Why then is Hudak trying to turn the clock back? He points to the rise of Right to Work states in the U.S., where right-wing legislators have triumphed against unions in a historical battle that has its roots in the Deep South. The movement has recently spread to nearby Michigan and Indiana, so Ontario must now graft this foreign ideology onto its economy to remain competitive, Hudak argues.
The benefits? Lower unionization rates and lower wage rates.
...But Cohn falls short of drawing all of the connections worth associating with a labour movement capable of standing up for workers' interests - including reducing inequality and boosting voter turnout.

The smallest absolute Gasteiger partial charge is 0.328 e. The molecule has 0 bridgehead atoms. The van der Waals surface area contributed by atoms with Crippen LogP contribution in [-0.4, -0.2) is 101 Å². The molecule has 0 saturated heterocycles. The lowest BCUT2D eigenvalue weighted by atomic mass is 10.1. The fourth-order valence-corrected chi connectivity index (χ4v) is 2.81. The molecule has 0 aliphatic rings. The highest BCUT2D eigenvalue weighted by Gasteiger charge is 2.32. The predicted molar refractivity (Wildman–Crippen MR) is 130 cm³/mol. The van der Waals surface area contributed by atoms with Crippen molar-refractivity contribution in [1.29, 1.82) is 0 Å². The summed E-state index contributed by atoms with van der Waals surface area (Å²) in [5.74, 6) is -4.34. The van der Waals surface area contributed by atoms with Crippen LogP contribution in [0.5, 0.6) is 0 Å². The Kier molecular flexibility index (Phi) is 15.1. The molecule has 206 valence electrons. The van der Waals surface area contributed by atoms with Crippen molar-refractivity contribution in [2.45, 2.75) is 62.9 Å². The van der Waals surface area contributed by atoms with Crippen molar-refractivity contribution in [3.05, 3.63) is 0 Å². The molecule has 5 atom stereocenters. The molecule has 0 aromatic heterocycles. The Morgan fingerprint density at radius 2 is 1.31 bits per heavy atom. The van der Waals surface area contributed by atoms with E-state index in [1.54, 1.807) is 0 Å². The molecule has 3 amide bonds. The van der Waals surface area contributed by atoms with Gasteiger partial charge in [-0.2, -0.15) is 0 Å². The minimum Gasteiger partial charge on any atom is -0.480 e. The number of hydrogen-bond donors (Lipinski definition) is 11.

You can pick your study to suit your point of view, but it’s hard to disagree with the OFL’s bottom line: the arguments against unions are entirely ideological, not empirical. And while ideologues get bogged down by unprovable arguments about how destroying unions creates jobs, they ignore the undeniable benefits to workplace health and safety from unionization (which ultimately lowers hospitalization costs for employers and taxpayers).
So when your local Chamber of Commerce starts bleating about fighting against a "union agenda", that's what it's really seeking to squelch at all costs: an engaged public looking to shape its own destiny and ensure both decent wages for workers, and a fair distribution of public resources. And we'll find out soon whether Regina voters value those factors more than easy profits for the wealthy.